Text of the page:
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Petroleum Engineering & Technology

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Let’s take a brief look at what you can expect to learn in our Petroleum Engineering & Technology Course.

Petroleum Engineering and Technology Course Content Overview

  • Anatomy of a Drill Site
  • The Drilling Process in Detail
  • Potential Problems While Drilling
  • Formation Evaluation
  • Stimulation
  • Production
  • Problems Encountered During Production
  • Decommissioning & Reclamation

The foundation of comprehensive petroleum literacy is a clear understanding of current industry operational principles and practices, such as those that occur in the drilling process. The Anatomy of a Drill Site lesson gets you off to a good start on a basic overview of the set-up and rigging up at a drill site. Plus, you will have access to our drilling interactive module: a rich resource through this course. We will also look at the main systems of a drilling rig: power system, hoisting system, rotation system and circulation system. Once we get the systems set up, we’ll take a look at some of the planning that goes into selecting the proper drilling mud and casing to safely drill and isolate a well.

After explored drilling systems, pressure containment, and the considerations that go into developing a drilling plan, the Drilling Process in Detail lesson focuses in on several processes that are repeated over and over during the drilling phase of operations: these include drilling rock, adding pipe, tripping out, tripping in, cementing casing, and running wireline tools.

Despite all the precautions taken by modern drillers, there are things that can go wrong. In the lesson on Potential Problems While Drilling, we’ll look at several potential problems that can be encountered during drilling, and ways to avoid them.

The lesson on Formation Evaluation explains how engineers and geologists quantify the production potential of a well using remote sensing methods. The ultimate goal of formation evaluation is to decide whether it is worthwhile to complete a well, and, if so, how the well should be completed. Logging and coring, discussed in this lesson, are two of the main formation evaluation techniques used in the oil and gas industry.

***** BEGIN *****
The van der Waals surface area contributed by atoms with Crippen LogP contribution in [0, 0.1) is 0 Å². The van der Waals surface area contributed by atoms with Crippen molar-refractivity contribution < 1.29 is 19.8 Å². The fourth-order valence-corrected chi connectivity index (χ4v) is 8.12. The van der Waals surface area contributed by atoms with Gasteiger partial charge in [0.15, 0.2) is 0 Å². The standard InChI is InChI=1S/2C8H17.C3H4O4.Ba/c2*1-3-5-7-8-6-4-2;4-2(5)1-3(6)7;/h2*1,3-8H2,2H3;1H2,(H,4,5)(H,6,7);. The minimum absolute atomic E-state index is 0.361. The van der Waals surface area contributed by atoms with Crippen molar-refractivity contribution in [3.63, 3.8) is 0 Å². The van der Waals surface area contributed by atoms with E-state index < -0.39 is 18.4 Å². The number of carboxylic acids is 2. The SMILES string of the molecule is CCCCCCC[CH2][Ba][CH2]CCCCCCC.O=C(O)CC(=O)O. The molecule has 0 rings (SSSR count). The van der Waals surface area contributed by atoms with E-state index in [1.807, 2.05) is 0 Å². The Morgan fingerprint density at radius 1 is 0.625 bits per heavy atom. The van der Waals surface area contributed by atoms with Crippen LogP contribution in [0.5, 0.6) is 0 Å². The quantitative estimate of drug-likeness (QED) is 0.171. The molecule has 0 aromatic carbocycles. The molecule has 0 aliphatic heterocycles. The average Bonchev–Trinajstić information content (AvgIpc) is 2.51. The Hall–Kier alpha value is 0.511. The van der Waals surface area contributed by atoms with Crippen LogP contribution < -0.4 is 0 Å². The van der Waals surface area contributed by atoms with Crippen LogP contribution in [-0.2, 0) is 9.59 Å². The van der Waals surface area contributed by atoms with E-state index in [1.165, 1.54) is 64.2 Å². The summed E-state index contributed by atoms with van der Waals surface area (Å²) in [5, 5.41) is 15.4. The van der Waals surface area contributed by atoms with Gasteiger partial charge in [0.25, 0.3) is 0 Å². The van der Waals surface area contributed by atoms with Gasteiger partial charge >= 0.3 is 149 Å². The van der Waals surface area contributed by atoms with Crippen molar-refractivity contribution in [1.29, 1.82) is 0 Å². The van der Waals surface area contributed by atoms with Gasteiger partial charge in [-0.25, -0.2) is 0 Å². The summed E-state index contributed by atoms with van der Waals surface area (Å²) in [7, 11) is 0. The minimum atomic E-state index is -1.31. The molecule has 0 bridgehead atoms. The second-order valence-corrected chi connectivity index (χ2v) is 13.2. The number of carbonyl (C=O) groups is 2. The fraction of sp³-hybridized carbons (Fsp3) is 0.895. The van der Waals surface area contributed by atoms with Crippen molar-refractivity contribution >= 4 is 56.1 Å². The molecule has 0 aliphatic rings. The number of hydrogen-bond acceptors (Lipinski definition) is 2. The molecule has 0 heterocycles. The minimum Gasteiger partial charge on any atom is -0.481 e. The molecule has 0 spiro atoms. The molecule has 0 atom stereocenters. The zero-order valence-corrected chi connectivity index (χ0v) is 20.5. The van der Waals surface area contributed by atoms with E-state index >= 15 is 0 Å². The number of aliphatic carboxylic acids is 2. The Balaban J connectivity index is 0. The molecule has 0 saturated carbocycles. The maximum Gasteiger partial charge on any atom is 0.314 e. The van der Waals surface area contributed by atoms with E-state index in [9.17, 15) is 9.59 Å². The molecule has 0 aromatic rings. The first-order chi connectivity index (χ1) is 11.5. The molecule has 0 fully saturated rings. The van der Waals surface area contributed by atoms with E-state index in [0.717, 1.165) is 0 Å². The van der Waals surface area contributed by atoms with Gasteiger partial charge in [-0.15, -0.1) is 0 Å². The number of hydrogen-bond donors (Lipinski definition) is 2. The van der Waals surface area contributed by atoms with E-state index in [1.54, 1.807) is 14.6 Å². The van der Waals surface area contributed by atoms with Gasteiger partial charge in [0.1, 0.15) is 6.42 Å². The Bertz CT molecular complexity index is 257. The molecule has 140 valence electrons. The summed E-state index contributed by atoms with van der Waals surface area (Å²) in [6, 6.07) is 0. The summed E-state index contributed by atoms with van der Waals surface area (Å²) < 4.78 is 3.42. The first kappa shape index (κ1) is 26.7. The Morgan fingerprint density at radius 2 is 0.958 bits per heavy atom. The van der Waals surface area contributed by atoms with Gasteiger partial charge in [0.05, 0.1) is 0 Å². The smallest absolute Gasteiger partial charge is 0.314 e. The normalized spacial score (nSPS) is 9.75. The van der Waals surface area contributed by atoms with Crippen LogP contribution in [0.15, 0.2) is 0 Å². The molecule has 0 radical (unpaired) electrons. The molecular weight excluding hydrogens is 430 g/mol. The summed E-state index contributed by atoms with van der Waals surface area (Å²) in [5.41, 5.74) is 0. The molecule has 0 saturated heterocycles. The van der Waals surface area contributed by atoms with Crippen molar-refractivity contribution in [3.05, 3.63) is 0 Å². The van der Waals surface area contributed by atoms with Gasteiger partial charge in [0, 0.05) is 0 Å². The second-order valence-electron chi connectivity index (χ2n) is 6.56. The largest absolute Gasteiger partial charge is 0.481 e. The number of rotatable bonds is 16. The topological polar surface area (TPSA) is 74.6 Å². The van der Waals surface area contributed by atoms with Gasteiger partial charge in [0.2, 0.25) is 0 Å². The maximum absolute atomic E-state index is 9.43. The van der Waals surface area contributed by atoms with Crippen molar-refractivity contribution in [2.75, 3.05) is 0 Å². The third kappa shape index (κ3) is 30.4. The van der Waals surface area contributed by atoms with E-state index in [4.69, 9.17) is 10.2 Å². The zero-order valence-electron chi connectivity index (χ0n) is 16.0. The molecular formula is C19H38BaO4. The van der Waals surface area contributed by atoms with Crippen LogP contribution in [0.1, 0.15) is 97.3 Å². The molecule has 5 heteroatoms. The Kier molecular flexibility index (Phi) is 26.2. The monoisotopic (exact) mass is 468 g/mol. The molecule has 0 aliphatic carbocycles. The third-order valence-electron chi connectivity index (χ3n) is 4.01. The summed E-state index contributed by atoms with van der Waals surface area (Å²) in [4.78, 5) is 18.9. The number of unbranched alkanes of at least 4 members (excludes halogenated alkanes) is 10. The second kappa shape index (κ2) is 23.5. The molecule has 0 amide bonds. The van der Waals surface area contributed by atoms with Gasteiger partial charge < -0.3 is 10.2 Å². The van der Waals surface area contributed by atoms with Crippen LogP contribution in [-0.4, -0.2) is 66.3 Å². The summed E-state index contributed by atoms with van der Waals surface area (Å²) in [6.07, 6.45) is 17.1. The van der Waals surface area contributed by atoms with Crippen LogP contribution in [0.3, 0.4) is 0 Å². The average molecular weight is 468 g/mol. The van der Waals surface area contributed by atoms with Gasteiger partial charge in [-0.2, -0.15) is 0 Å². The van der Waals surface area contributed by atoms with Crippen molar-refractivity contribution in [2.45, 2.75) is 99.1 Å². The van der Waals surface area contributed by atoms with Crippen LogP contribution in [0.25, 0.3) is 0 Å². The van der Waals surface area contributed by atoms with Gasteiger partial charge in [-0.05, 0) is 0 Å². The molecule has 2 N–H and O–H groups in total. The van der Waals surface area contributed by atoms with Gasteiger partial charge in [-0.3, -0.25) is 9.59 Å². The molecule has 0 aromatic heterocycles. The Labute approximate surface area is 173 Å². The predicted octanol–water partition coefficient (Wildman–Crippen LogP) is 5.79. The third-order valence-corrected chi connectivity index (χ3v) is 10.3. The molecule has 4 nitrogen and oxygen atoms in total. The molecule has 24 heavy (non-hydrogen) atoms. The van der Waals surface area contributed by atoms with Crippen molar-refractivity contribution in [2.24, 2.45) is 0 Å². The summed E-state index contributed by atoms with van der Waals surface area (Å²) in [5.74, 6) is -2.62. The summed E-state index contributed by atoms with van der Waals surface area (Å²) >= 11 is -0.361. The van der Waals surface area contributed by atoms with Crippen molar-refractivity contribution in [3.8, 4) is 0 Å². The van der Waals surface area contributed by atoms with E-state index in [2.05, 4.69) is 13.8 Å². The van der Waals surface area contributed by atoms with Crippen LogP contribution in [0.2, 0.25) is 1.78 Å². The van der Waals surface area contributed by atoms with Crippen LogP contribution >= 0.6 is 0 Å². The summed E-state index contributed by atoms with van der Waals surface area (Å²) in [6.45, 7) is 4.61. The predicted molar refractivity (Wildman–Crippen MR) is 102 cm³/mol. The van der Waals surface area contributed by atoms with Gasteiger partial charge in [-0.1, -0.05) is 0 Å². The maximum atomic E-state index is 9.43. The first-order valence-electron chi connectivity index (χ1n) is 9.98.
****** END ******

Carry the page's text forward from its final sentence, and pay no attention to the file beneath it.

Our Stimulation lesson explains the process of modifying the flow conditions or reservoir properties so that a well produces more than it would naturally. Generally, stimulation includes processes to open up pathways around the wellbore to increase hydrocarbon fluid flow. These pathways may have been “damaged” by the act of drilling through the reservoir rock which can damage the walls of the bore hole and seal them with mud cake, or mud may invade into the formation, reducing permeability to a degree that requires some kind of intervention, such as acidizing, to make the well economically viable. In some reservoirs, the permeability is so low that a well won’t produce unless a stimulation technique such as hydraulic fracturing is used. This lesson also walks you through the process of hydraulic fracturing, a common method of stimulating a well.

Once a well has been drilled and completed, operations move into the production phase. The Production lesson explores the moment operators have been working towards – the moment when oil and gas begins to move out of the well and through the meters that measure the total volume sold. In this lesson we’ll cover the planning and implementation of production operations at both oil and gas wells. A very handy Production Equipment Interactive is part of the lesson.

In the Problems Encountered During Production lesson we’ll spend a little time talking about safety and environmental issues that sometimes come up during production. Risks of explosion, releases of poisonous gases, and potential groundwater contamination are just some of the things that must be guarded against to keep personnel and the environment safe.

In our lesson on Decommissioning & Reclamation we’ll discuss how every well, no matter how successful, eventually reaches the point where it can no longer produce oil or gas economically. After the stages of production are complete, as much as 50% or more of the original hydrocarbons remain in the reservoir. But these hydrocarbons are increasingly expensive to extract. Once the cost of extraction exceeds the value of the resource, it’s no longer worth producing and the well must be decommissioned and the site reclaimed.

The Petroleum Engineering & Technology course provides you with a fundamental understanding of what typically happens once the site is selected and drilling commences. The curriculum takes you through formation evaluation, completions and stimulation, and closes with decommissioning and site reclamation. A self-check at the end of each lesson provides the opportunity to refresh and cement your knowledge so that you are ready for the next lesson.

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